It’s McCain’s Party (You Can Cry if You Want To)

Mitt Romney has “suspended” his campaign (ie; he’s done, via Byron York):

I disagree with Senator McCain on a number of issues, as you know. But I agree with him on doing whatever it takes to be successful in Iraq, on finding and executing Osama bin Laden, and on eliminating Al Qaeda and terror. If I fight on in my campaign, all the way to the convention, I would forestall the launch of a national campaign and make it more likely that Senator Clinton or Obama would win. And in this time of war, I simply cannot let my campaign, be a part of aiding a surrender to terror.
This is not an easy decision for me. I hate to lose. My family, my friends and our supporters… many of you right here in this room… have given a great deal to get me where I have a shot at becoming President. If this were only about me, I would go on. But I entered this race because I love America, and because I love America, I feel I must now stand aside, for our party and for our country.

Classy move. Hey, it was obvious McCain was going to win, but Romney had the money to keep in the fight. Let’s see what Mike Huckabee does next. Anyone wanna bet he hangs on a while longer? Methinks he likes the spotlight.

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Tim
Tim
13 years ago

Smart move by Romney. Leave in a very statesmanlike manner. Leave after giving a Reaganesque conservative speech. He’s got the resume the money and the conservative message to be the frontrunner in 4 years. IMO McCain is not beating Hillary or Obama and either one is going to be a disaster as Prez. Hillary is as polarizing and phony as they come. Obama is an empty suit promising a chicken in every pot. The Republicans have a really good shot to rebuild their party base and retake D.C. in four years if one of these 2 Dems wins the WH in November. Romney looks very very strong in 4 years.

rhody
rhody
13 years ago

Optimistic conservatism outlasts mean-spirited conservatism.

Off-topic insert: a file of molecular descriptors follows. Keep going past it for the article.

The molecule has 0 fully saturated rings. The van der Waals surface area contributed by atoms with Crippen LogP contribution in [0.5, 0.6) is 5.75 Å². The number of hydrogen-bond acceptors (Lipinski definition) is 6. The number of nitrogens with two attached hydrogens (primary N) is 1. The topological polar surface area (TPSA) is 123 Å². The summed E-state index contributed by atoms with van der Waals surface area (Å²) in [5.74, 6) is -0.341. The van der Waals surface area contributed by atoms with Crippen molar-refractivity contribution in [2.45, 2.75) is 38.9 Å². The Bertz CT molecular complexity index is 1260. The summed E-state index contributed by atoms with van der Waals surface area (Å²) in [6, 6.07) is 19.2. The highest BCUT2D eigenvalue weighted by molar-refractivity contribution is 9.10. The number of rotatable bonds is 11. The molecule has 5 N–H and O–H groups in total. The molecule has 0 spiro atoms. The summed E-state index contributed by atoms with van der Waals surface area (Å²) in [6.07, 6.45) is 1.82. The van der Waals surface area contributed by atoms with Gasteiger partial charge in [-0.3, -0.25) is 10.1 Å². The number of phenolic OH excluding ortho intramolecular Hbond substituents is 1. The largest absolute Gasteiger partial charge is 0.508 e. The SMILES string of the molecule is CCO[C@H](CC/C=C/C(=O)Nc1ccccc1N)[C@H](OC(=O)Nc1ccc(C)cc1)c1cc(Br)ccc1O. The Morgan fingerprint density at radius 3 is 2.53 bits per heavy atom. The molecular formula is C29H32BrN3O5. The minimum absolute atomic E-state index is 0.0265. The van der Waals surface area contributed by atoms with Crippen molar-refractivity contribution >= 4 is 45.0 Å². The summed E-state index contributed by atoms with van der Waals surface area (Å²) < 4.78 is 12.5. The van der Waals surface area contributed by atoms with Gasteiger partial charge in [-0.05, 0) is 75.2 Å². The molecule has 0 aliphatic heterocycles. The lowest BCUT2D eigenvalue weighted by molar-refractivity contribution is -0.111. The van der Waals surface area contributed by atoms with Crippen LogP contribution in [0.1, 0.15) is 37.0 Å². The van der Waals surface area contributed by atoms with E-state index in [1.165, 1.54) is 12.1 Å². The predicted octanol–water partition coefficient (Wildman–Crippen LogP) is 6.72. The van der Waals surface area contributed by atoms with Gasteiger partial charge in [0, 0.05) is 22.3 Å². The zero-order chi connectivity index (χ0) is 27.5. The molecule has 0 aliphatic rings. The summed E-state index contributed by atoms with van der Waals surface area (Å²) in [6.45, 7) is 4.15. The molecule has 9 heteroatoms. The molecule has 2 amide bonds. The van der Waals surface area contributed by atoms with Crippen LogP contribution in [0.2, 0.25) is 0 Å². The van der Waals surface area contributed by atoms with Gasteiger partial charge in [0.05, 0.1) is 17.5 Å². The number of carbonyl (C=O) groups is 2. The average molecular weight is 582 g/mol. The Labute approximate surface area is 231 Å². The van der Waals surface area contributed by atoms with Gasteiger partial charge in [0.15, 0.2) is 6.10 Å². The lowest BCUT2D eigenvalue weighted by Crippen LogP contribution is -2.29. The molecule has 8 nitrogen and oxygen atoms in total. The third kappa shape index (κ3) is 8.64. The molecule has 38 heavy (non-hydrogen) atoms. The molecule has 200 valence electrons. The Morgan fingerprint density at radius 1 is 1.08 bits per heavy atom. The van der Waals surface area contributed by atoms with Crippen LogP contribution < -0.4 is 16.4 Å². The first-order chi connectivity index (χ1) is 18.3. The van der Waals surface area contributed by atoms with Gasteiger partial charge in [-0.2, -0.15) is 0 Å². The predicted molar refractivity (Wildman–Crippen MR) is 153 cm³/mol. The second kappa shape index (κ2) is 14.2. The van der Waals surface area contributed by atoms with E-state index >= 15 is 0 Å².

I’m guessing Huck’s play for the number two spot works.

Anthony
Anthony
13 years ago

I wonder how many “conservatives” that supported Giuliani will now say that McCain is too liberal?

Mr. Tax Cut
Mr. Tax Cut
13 years ago

Any fiscal conservative, including ones who supported Giuliani, could think McCain is liberal on taxes since McCain voted against the Bush Tax cuts…I remember only one other “Republican” Senator who voted against the Bush tax cuts…his name will go unmentioned, but here is a hint: he “officially” left the GOP in the summer of 2007.

Will
Will
13 years ago

Romney’s speech was as classy as it was inspirational — very Reaganesque. Frankly, had he given that speech a few months back, he wouldn’t have been suspending his campaign today.
Romney has put himself in an excellent position as the leading conservative candidate for the 2012 Republican presidential nomination (and perhaps even as a VP choice in 2008?). Listening to his speech at CPAC today, it was eerily reminiscent of Ronald Reagan’s speech at the 1976 Republican national Convention — except that the speech was made in February, not August (presumably, he does not want John McCain to share the fate of Gerald Ford, who “won” the nomination, but lost in the end to Jimmy Carter, because the party was so fractured going into the convention). Time will tell the result.
I’ve posted some more detailed thoughts about it over at The Ocean State Republican.
http://oceanstaterepublican.com/2008/02/07/
romney-energizes-conservatives
-at-cpac-suspends-campaign/
PS As the campaign is “suspended” and not “ended,” Romney will still be on the ballot in most states (a la John Edwards). I still plan to vote for Romney on March 4th. I’ll probably make a decision about my general election vote in the Fall; roughly the first week of November. 😉

brassband
brassband
13 years ago

Romney’s only hope to remain a viable future presidential candidate is to become McCain’s running mate, or hope for some high-profile appointment in the next administration.
Why? He’s a one-term Governor of Massachusetts.
There’s no other office in Mass. that he can go back and run for. He’s too late this year to challenge Kerry.
By 2012 he will have been out of office for six years, and here’s guessing that his Massachusetts health coverage bill will, by then, have been revealed as an unmitigated disaster.
Face it; his campaign was not very well thought out.
Because he was not a well-known national figure, he had to spend tremendous resources in Iowa just to raise his name recognition. Given the lopsided difference in resources, his loss to Huckabee there made him look foolish.
As a Massachusetts Governor he was expected to do very well in New Hampshire, and he failed to meet expectations.
I’m sure that all the know-it-all pundits will ponder whether his Mormon faith was the reason why he never caught on, but I think that’s way off.
He just did not run a very good campaign.
But I think it quite likely that he will be the VP nominee. If the ticket wins he’ll be in a great position for another run in the future; if the ticket loses he will still have a good chance to make another run. And he will learn from the mistakes of this campaign.

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